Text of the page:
How to handle situations when employees resist to improve a process

blog_resistance to change
Recently a Quality Analyst asked what method or tool could she use during a team project to handle resistance to change. “Some team members will oppose the changes and some will embrace the changes. How to can you get those oppose on board?” She asked.

There were some thoughtful, powerful, and insightful responses. My answer was as follows:

First: It sounds like you know there is going to be resistance and who those people will be. That means you have not solved the whole problem yet. Put in a little more time, find out why they won’t like the change and incorporate that important information into the final solution. Resistance is vital information

when you are in the process of solving a problem. I am not saying to accommodate tantrums. I am saying mine the information as it is a valuable resource.

Second: There are personality types that resist change. It is their basic modality. If this is the case, you must create a clear path from where you are to where you are going (details) and you assure them that it is fair to everyone on the team. Many people need the change to be “safe” and the change to be “fair” for others. If you can provide that framework, you will have less resistance. For the people who hate any and all change (the people who always say, “It SHOULD be done this way. It’s always been done that way…” and they are unmovable) there are techniques to get them to move. Basically, you need to give them a shove to the new SHOULD and let them get comfortable with it. Pick the correct “resistee” and they will move the rest with them to your “safe” or “should” place.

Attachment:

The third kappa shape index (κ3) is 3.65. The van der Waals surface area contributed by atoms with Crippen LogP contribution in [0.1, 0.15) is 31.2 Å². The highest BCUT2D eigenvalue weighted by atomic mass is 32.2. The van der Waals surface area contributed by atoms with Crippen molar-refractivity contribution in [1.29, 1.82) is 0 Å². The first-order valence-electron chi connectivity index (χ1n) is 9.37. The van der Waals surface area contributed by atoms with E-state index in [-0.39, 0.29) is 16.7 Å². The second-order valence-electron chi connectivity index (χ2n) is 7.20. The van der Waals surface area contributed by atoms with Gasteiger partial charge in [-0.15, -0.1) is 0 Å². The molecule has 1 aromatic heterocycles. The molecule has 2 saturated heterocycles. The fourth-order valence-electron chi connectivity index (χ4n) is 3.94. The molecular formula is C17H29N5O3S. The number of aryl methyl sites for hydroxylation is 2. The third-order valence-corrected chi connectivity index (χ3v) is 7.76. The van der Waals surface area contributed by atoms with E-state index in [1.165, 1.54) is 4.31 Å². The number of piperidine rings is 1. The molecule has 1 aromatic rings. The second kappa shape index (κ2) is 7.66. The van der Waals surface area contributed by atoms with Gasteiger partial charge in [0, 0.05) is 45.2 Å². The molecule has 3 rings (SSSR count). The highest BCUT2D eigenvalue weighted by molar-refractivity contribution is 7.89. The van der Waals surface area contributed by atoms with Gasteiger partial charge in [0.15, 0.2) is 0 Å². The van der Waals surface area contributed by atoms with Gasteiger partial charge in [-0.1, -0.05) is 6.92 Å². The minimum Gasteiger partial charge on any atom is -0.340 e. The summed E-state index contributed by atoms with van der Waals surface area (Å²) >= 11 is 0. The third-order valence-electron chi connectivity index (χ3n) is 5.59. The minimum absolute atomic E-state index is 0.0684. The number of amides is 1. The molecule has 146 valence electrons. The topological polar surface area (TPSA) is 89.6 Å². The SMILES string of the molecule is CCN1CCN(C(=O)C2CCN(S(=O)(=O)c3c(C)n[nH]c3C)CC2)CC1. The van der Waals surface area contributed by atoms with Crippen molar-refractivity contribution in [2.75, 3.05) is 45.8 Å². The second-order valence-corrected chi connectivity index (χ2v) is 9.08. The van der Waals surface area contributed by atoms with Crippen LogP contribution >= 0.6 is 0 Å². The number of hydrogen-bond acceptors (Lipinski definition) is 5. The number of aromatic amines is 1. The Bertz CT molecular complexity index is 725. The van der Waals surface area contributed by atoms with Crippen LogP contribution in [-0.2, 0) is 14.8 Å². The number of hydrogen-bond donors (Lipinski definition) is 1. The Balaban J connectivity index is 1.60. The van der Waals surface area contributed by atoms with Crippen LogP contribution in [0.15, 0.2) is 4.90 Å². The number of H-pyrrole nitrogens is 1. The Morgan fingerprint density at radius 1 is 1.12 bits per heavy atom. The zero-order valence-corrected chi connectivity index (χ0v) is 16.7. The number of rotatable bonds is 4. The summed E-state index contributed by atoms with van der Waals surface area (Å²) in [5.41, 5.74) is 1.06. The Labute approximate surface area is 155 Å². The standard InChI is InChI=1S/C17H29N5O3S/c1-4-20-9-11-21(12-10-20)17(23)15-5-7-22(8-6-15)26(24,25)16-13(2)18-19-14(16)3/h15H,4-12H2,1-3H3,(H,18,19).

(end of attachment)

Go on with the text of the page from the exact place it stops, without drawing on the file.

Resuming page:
There are always reasons why people resist. If you have not adequately addressed those issues, you will meet resistance. Your initiative will splutter and fade because even the most determined top-down pressure cannot stand against embedded, deep down feet dragging. If people are not excited (or at least resigned) then your initiative will have failure to thrive. There is no magic button. You need to do the whole job first before you expect them to agree.

Hope this helps.

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